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Toxic algae closes Spanaway Lake

Learn how scientists predict the spread of toxic algae blooms

Harmful algal blooms are blooms of species of algae that can have negative impacts on humans, marine and freshwater environments, and coastal economies. An 'Ocean Today' viday explains how scientists can predict the spread of harmful blooms.
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Harmful algal blooms are blooms of species of algae that can have negative impacts on humans, marine and freshwater environments, and coastal economies. An 'Ocean Today' viday explains how scientists can predict the spread of harmful blooms.

Spanaway Lake was closed to swimmers and pets Thursday after high levels of toxic algae were found there.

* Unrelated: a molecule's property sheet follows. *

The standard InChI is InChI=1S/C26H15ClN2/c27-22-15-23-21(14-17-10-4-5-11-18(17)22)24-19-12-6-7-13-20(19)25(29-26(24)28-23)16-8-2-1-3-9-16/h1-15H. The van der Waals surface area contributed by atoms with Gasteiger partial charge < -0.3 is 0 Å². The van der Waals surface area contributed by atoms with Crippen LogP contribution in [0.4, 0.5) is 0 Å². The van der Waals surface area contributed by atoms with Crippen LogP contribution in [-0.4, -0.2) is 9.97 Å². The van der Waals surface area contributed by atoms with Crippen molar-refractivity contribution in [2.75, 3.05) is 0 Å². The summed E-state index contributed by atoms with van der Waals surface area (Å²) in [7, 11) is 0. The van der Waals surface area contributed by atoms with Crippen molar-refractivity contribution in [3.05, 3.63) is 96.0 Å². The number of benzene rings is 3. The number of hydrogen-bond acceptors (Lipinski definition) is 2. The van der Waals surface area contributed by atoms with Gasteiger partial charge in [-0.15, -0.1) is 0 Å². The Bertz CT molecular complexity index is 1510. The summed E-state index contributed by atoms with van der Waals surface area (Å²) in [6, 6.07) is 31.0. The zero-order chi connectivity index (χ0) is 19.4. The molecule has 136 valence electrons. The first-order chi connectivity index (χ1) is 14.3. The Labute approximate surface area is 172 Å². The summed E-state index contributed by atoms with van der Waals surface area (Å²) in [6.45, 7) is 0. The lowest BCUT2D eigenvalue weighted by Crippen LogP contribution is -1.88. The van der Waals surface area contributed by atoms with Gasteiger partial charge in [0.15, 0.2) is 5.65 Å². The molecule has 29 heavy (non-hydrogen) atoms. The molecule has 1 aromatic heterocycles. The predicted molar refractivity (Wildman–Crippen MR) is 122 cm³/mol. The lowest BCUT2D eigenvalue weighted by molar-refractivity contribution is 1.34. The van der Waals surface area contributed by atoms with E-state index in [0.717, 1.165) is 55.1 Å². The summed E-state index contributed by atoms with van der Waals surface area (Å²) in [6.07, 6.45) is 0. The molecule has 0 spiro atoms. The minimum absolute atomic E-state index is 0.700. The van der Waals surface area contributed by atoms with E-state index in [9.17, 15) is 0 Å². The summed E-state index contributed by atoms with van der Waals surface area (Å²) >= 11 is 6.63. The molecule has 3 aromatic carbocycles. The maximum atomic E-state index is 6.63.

“Don’t swim, wade, water ski or fish,” in the lake, the Tacoma-Pierce County Health Department warned.

The full closure comes after a partial shutdown on August 8. The lake was retested on Aug. 19.

“When results came back, we found the lake had algae with very high levels of toxins,” spokesman Steve Metcalf wrote.

Metcalf said the lake will be tested again in one week.

“Even if the bloom is no longer there, the closure will remain in place for two weeks,” he said.

The algae occur in lakes naturally and look like pea soup. They produce toxins that can sicken people and pets.

Craig Sailor has worked for The News Tribune for 20 years as a reporter, editor and photographer. He previously worked at The Olympian and at other newspapers in Nevada and California.
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